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Full Online Book HomeLong StoriesThe Waters Of Edera - Chapter II
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The Waters Of Edera - Chapter II Post by :insure Category :Long Stories Author :Ouida Date :April 2012 Read :966

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The Waters Of Edera - Chapter II

The large square fresh-water fishing-net had sunk under the surface, the canes which framed it were out of sight; only the great central pole, which sustained the whole, and was planted in the ground of the river-bank, remained visible as it bent and swayed but did not yield or break. Such nets as this had been washed by the clear green waters of the pools and torrents of the Edera ever since the days of Etruscan gods and Latin augurs; religions had changed, but the river, and the ways of the men of the river, had not altered.

Adone did not touch it, for it was well where it was; he seated himself on the bank ready to seize and hold it if its pole showed any sign of yielding and giving way and heeling over into the stream. He sat thus amongst the bulrushes for many an hour, on many a spring day and summer night. Although fish were not numerous he never tired of his vigil, lulled by the sound of the current as it splashed among the stones and rippled through the rushes; a deeper music coming from its higher reaches, where it fell over a ledge of rock and leapt like a live thing into the air. And, indeed, what thing could be more living than this fresh, pure, untroubled water, glad as a child, swift as a swallow, singing for sport, as a happy boy sings, as it ran down on its way from the hills?

To the young man sitting now on its bank amidst the bulrushes it was as living as himself, his playmate, friend, and master, all in one. First of all things which he could remember were the brightness and the coolness of it as it had laved his limbs in his childhood on mid-summer noons, his mother's hands holding him safely as he waded with rosy feet and uncertain steps along its pebbly bottom! How many mornings, when he had grown to boyhood and to manhood, had he escaped from the rays of the vertical sun into its acacia-shadowed pools; how many moonlit, balmy nights had he bathed in its still reaches, the liquid silver of its surface breaking up like molten metal as he dived! How many hours of peace had he passed, as he was spending this, waiting for the fish to float into his great net, whilst the air and the water were alike so still that he could hear the little voles stealing in and out amongst the reeds, and the water-thrush pushing the pebbles on its sands in search for insects, though beast and bird were both unseen by him! How many a time upon the dawn of a holy-day had he washed and swam in its waters whilst the bells of the old church in the village above had tolled in the softness of dusk!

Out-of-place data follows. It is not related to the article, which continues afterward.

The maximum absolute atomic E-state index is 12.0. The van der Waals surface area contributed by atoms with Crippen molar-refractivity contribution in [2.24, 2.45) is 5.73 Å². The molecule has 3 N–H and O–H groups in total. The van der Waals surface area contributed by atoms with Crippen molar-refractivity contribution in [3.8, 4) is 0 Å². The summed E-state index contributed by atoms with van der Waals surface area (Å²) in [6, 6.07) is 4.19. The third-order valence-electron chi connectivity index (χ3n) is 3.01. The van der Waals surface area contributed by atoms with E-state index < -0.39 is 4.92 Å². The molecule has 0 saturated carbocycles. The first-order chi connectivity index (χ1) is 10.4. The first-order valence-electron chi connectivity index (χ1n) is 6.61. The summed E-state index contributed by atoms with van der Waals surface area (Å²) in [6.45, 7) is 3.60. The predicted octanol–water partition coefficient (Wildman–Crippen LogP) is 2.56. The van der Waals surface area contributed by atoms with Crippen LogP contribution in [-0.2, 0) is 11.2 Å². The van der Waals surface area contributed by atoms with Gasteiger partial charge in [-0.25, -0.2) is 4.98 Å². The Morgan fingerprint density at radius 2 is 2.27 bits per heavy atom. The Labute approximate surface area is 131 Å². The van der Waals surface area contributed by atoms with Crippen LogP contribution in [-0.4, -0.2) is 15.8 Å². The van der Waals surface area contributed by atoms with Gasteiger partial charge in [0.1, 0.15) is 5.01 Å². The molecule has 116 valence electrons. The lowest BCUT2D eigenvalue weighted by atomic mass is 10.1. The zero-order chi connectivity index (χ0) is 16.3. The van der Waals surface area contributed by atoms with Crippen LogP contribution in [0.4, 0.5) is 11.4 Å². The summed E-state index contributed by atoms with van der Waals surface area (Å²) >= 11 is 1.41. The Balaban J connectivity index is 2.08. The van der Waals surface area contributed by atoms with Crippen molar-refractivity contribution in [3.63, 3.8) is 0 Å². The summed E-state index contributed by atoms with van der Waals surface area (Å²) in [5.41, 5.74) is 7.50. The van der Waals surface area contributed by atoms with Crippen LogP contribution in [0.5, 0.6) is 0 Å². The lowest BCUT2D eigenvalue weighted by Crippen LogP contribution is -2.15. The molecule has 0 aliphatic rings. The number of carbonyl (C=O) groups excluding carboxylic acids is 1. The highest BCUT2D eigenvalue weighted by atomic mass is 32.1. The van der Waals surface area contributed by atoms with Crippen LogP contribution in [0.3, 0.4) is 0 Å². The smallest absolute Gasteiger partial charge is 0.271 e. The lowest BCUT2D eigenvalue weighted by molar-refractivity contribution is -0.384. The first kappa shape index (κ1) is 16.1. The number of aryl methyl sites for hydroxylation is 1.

He thought of none of these memories distinctly, for he was young and contented, and those who are satisfied with their lot live in their present; but they all drifted vaguely through his mind as he sat by the side of the river, as the memories of friends dear from infancy drift through our waking dreams.

He was in every way a son of the Edera, for he had been born almost in the water itself; his mother had been washing linen with other women at the ford when she had been taken with the pains of labour two months before her time. Her companions had had no time or thought to do more than to stretch her on the wet sand, with some hempen sheets, which had not yet been thrown in the water, between her and the ground; and the cries of her in her travail had echoed over the stream and had startled the kingfishers in the osiers, and the wild ducks in the marshes, and the tawny owls asleep in the belfry tower of the village. But her pains had been brief though sharp, and her son had first seen the light beside the water; a strong and healthy child, none the worse for his too early advent, and the rough river-women had dipped him in the shallows, where their linen and their wooden beaters were, and had wrapped him up in a soiled woollen shirt, and had laid him down with his face on his mother's young breast, opening his shut unconscious mouth with their rough fingers, and crying in his deaf ear, "Suck! and grow to be a man!"